|by Anonymous||reply 20||02/05/2013|
My grandparents fled, but not because of the impending arrival of the communists (which they, in fact, became), but because of the Cossacks.
|by Anonymous||reply 21||02/05/2013|
God no. We came from England to Virginia in the 1600's.
Who would confess to having relatives who went through Ellis Island?
|by Anonymous||reply 22||02/05/2013|
Well, my ancestors came over on the Mayflower.
|by Anonymous||reply 23||02/05/2013|
I had one great-great grandfather who emigrated from St. Petersburg. But he was born in what is today Lithuania and his name was neither Russian nor Lithuanian.
|by Anonymous||reply 24||02/05/2013|
The Bolsheviks, especially Trotsky, were financed by Wall Street and London bankers. Think JP Morgan, John D Rocekefeller, and Kuhn Loeb, etc. The motive of course was money, and lots of it. The Czar was at the time the richest man in the world and they wanted to steal his money(they did and it ended up in banks in NY and London) and also to get at his enormous oil holdings. Naturally the banker-controlled US government /media ridiculed all claims by Romanov heirs because it would mean the banking criminals would have to fork over the billions(plus interest) that they stole in 1917.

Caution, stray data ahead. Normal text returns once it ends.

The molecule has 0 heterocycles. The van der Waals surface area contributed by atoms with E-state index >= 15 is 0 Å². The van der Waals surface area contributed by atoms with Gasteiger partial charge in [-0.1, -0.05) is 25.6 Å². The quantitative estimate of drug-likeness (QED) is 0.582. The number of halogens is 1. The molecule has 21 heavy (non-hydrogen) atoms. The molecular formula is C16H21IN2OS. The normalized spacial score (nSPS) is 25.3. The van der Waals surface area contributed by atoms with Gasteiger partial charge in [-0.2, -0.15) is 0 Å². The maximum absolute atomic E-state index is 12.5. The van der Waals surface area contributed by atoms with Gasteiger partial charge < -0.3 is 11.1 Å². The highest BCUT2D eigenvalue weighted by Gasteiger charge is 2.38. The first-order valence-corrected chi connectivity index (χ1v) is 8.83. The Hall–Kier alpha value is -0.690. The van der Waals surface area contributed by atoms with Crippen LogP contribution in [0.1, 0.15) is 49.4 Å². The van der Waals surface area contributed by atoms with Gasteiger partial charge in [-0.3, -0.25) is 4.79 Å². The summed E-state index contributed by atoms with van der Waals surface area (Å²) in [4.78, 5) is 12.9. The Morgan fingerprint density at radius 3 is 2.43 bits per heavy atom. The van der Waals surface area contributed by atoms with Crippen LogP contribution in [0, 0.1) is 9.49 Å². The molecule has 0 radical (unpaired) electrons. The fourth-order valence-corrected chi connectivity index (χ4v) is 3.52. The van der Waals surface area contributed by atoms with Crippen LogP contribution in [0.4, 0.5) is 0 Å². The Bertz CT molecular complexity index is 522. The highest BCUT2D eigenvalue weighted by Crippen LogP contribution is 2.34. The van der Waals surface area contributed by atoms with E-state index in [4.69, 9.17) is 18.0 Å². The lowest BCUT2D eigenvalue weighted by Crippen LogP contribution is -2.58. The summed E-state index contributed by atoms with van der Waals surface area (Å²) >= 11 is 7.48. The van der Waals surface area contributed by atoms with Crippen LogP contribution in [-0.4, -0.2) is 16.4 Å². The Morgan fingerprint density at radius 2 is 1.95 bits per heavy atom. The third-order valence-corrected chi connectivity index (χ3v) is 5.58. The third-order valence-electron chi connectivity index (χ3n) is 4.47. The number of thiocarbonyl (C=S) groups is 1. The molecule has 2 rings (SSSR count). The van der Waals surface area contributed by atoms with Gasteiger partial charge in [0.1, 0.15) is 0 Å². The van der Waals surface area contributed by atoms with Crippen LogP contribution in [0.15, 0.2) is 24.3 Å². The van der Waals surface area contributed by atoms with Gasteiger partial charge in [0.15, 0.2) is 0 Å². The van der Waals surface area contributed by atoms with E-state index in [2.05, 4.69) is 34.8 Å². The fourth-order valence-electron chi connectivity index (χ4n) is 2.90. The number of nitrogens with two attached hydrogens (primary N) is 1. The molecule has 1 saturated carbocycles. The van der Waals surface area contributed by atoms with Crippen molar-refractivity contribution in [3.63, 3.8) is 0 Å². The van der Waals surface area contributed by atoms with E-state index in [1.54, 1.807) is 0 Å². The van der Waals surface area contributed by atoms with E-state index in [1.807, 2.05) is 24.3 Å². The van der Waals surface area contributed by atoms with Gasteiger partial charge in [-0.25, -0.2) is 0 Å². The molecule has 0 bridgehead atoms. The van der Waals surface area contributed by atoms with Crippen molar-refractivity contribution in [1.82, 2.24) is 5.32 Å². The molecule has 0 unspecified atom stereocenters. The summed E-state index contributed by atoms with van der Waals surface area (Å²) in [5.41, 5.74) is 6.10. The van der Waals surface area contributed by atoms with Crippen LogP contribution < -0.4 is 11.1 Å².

|by Anonymous||reply 25||02/05/2013|
My father and his family were Mennonites. I don't know if that counts as Volga Deutsch or not, but they came to Russia for the same reasons. And they were ethnically and linguistically German, having little to do with Russians. They stayed in Russia until WW2. Most of his family starved to death or were murdered by the Russians. My father was drafted at age 18 into the military. He was injured and capatured by the Germans who, realizing he was German, used him as an interpreter for a while before setting him free. He wandered into Austria and then Germany as the war was ending. There he met my mother, a German from Yugoslavia whose family ran for their lives from the Russians. They married and emigrated to Canada.
And here I am. A homosexual on Datalounge.
|by Anonymous||reply 26||02/05/2013|
Is that from Anthony Sutton's book, R25?
|by Anonymous||reply 27||02/05/2013|
My name is Iosif Mikhail Ulyanov. I am distant cousin of Vladimir Ulyanov, who became Lenin. My ancestors were potato farmers in Russia and had small distillery making vodka for locals. It later became Smirnoff. My great-great grandmother had affair with Mexican bullfighter when they met in Portugal. He produced famous coffee liquor, and together they invented delicious drink called Black Russian. My family calls them Blussians. I hate vodka, but I have problems with Scotch.
|by Anonymous||reply 28||02/05/2013|